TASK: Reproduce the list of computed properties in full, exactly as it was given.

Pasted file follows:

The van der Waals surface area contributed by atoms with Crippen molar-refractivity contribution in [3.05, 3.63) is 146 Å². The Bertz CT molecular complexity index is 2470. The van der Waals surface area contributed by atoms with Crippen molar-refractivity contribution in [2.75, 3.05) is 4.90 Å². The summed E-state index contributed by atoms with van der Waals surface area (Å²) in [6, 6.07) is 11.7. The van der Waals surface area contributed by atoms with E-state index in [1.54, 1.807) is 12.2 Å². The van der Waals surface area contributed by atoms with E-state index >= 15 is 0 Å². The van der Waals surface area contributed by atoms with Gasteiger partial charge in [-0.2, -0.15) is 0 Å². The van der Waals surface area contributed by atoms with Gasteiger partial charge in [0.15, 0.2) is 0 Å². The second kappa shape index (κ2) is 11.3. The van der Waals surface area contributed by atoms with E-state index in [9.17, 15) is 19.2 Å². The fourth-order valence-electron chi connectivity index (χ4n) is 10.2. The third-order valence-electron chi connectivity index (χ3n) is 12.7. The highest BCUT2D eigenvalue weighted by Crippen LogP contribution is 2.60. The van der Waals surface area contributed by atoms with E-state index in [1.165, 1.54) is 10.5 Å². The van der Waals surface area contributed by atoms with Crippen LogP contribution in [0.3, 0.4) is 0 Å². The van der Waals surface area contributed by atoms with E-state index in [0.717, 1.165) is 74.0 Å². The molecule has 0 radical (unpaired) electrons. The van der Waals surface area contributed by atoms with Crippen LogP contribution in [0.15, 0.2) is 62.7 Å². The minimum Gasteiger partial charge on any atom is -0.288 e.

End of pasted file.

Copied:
The van der Waals surface area contributed by atoms with Crippen molar-refractivity contribution in [3.05, 3.63) is 146 Å². The Bertz CT molecular complexity index is 2470. The van der Waals surface area contributed by atoms with Crippen molar-refractivity contribution in [2.75, 3.05) is 4.90 Å². The summed E-state index contributed by atoms with van der Waals surface area (Å²) in [6, 6.07) is 11.7. The van der Waals surface area contributed by atoms with E-state index in [1.54, 1.807) is 12.2 Å². The van der Waals surface area contributed by atoms with E-state index >= 15 is 0 Å². The van der Waals surface area contributed by atoms with Gasteiger partial charge in [-0.2, -0.15) is 0 Å². The van der Waals surface area contributed by atoms with Gasteiger partial charge in [0.15, 0.2) is 0 Å². The second kappa shape index (κ2) is 11.3. The van der Waals surface area contributed by atoms with E-state index in [9.17, 15) is 19.2 Å². The fourth-order valence-electron chi connectivity index (χ4n) is 10.2. The third-order valence-electron chi connectivity index (χ3n) is 12.7. The highest BCUT2D eigenvalue weighted by Crippen LogP contribution is 2.60. The van der Waals surface area contributed by atoms with E-state index in [1.165, 1.54) is 10.5 Å². The van der Waals surface area contributed by atoms with Crippen LogP contribution in [0.3, 0.4) is 0 Å². The van der Waals surface area contributed by atoms with E-state index in [0.717, 1.165) is 74.0 Å². The molecule has 0 radical (unpaired) electrons. The van der Waals surface area contributed by atoms with Crippen LogP contribution in [0.15, 0.2) is 62.7 Å². The minimum Gasteiger partial charge on any atom is -0.288 e.